Canadian court gets it wrong on free speech
Among the issues that come up in my book Freedom of Religion and the Secular State is the relationship between freedom of religion and freedom of speech.
One of the specifics that I discuss at some length is vilification of certain religions and/or their adherents. Another is violent speech in the name of religion, such as the Ayatollah Khomeini’s 1989 fatwā against Salman Rushdie. As Paul Cliteur has pointed out (you should by his book, too!), the problem here is not that Khomeini’s speech showed a lack of respect for Rushdie, or that it failed to stimulate dialogue, or even that it was socially divisive. Rather, it incited murder. As events demonstrated, such speech creates a clear and present danger to its victim’s life. Rushdie’s Japanese translator, Hitoshi Igarashi, was stabbed to death in 1991 and his Italian translator, Ettore Capriolo, was seriously wounded in the same year. These incidents demonstrate the power of this kind of incitement, by figures who are accorded religious authority, even if they are not in physical proximity to the victim.
With many forms of communication that can reach fanatics of one kind or another everywhere in the world, it would be too much to require that the state restrain incitements to violence only where the speaker and victim are in close physical proximity. Nonetheless, the state should not move too far from the spirit of John Stuart Mill’s famous corn dealer example (incitement of angry mob in front of someone’s house).
Another example that I touch on in Freedom of Religion and the Secular State is the 1994 Rwandan Genocide, in which approximately 800,000 Tutsis were massacred over a period of about three months. Again, this demonstrate the power of the modern media to deliver messages of hatred, particularly hate propaganda that calls for violence against identifiable groups, which could be ethnic, cultural, racial, or religious. Dehumanizing propaganda campaigns of this sort can support acts of discrimination, violence, and even genocide. The state doubtless has an interest in deterring this kind of hate propaganda, as well as incitements against particular individuals (such as Rushdie) by those (such as Khomeini) who are likely to be heeded by fanatics.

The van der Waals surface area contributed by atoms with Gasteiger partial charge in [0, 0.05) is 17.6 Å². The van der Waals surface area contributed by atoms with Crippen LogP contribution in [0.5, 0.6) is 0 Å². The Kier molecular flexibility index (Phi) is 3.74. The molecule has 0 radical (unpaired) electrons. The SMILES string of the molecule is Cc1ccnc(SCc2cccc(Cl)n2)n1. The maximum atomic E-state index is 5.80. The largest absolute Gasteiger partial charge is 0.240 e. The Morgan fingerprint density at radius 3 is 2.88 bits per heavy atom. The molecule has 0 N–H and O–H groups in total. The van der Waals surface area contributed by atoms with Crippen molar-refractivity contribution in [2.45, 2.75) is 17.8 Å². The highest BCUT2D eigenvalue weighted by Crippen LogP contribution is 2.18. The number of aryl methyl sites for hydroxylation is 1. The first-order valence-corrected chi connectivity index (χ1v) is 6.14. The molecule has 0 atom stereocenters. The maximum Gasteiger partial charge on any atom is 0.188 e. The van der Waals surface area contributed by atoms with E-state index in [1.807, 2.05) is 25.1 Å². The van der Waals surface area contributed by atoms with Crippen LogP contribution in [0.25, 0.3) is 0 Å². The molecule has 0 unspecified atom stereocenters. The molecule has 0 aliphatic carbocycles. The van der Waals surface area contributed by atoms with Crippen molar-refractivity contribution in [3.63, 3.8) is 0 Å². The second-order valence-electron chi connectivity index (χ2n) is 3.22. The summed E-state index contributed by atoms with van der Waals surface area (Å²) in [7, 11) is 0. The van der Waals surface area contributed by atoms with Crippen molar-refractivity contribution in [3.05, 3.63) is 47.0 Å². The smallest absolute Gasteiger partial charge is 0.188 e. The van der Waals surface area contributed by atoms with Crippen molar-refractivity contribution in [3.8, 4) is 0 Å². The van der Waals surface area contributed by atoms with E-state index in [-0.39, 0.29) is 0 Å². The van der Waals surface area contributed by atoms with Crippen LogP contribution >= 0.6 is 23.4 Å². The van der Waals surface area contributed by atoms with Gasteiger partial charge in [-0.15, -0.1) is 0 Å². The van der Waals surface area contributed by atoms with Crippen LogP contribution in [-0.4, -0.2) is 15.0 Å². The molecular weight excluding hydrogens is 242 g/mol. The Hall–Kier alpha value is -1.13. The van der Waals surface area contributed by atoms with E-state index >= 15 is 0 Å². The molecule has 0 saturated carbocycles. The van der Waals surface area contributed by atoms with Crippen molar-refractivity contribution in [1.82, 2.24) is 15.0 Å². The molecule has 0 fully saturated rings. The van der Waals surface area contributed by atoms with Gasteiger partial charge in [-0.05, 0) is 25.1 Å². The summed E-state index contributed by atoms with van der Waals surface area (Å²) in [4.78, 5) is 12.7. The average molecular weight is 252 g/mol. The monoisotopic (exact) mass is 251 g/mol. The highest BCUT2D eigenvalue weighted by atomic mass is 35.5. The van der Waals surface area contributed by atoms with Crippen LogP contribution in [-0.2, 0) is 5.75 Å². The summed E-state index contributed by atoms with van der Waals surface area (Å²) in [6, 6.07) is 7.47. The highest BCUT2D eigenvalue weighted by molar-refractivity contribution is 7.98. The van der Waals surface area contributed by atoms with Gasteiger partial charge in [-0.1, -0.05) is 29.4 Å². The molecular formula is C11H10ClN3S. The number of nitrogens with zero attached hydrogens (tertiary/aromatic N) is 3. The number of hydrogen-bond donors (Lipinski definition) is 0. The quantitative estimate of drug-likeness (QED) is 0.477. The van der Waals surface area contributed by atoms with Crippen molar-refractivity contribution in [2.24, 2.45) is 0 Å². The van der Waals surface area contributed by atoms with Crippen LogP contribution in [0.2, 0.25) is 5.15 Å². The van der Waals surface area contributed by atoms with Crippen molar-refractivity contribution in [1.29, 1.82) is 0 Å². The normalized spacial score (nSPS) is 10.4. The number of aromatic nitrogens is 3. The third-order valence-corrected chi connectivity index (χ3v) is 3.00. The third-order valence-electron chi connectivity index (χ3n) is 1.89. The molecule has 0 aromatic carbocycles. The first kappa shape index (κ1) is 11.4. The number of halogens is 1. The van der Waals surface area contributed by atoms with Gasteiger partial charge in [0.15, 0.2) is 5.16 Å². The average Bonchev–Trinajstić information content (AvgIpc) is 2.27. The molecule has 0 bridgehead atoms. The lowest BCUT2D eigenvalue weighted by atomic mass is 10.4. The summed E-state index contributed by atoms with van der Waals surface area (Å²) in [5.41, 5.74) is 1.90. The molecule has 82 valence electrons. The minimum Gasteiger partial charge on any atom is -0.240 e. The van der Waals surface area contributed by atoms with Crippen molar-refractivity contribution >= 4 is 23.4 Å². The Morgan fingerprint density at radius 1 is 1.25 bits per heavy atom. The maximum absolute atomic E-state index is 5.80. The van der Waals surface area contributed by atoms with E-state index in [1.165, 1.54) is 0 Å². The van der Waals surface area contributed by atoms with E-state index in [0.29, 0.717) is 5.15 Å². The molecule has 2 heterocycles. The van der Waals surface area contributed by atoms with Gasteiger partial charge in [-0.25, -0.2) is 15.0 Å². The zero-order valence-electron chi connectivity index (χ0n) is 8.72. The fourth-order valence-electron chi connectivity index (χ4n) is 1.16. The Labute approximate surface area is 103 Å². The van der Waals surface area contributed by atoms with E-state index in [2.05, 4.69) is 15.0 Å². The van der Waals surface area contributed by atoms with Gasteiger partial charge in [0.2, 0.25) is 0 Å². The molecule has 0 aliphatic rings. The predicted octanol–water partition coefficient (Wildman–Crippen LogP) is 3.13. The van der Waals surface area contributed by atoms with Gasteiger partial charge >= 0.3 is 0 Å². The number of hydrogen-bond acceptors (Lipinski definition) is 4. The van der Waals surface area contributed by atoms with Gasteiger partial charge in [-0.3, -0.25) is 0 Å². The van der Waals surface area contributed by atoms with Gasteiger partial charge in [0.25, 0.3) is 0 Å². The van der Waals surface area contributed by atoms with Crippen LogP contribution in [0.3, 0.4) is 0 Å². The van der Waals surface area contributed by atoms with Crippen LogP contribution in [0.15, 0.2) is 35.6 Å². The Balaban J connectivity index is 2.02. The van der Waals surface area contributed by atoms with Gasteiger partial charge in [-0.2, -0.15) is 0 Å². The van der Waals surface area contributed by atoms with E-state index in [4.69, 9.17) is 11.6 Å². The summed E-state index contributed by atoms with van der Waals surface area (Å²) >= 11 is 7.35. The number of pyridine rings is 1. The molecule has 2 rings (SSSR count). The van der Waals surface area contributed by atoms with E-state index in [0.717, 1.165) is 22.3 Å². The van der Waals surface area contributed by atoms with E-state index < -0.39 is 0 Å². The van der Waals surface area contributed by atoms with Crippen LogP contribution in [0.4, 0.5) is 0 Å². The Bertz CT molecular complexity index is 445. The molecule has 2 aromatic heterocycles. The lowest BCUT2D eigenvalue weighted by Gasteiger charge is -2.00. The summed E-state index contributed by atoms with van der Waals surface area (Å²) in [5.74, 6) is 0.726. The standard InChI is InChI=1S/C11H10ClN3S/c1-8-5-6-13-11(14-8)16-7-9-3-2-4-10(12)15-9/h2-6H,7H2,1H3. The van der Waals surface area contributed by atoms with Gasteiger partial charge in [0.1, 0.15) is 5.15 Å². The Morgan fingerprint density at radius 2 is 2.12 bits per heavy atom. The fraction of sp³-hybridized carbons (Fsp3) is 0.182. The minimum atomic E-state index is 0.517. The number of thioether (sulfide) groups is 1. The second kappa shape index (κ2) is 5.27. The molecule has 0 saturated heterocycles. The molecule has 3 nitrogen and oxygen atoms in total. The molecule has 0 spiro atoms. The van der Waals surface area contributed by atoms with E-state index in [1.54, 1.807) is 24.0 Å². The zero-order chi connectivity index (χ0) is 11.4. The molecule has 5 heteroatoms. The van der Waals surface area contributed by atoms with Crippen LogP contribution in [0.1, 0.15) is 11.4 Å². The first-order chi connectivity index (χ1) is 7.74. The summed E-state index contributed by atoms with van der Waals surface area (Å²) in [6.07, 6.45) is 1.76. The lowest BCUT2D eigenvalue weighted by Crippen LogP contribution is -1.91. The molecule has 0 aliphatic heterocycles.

With that in mind, I see some value in the reasoning of the Supreme Court of Canada in Saskatchewan (Human Rights Commission) v. Whatcott. The court is trying to draw a line, and it seems to want to ban extreme hate propaganda, while not bannng something lesser that might involve denigration and mockery of individuals or groups. However unpleasant and unjustifiable the latter might be (and it is certainly the sort of thing that merits criticism in many cases) it should not be the role of the state to ban it. In itself, that sounds reasonable, and it’s a distinction that I have toyed with in the past – some kind of law that would capture the worst kinds of hate propaganda but not much else.
However, if you go to the link and look right at the end you’ll see examples of the sort of speech that the court was prepared to suppress – there were two crazy, deeply offensive pieces of anti-gay propaganda, written from a hardline Christian perspective. It’s obnoxious stuff, as I said in the previous post, but I don’t think it is the sort of material that ought to be banned. While some of it may approach the line, I don’t think, overall, that it even falls into a grey area around that line.
Certainly there is contempt in, for example, the references to “sodomites”, and it may even amount to hatred and verge on dehumanisation. Still, it is a long way from the kinds of extreme speech that are likely to lead to violence, such as the Rushdie fatwā or the Rwanda incitements. Do read the material for yourself.
I think that the court has drawn the line in the wrong place. Fanatical anti-gay campaigners such as Mr Whatcott are unpleasant people, but I think overall that they should be allowed to sound off in the way that he did in his flyers. There is some incitement to discrimination, but mainly, as far as I can see, in the form of changing the law to discriminate against gays – and I think that people should be allowed to propose all sorts of terrible laws (though it’s good to have constitutions and judges as impediments to them actually being enacted, even with electoral support). In all, people should not be prevented by law from expressing even these sorts of extreme, irrational, and ugly views, though we have every reason to respond by calling their views extreme, irrational, and ugly.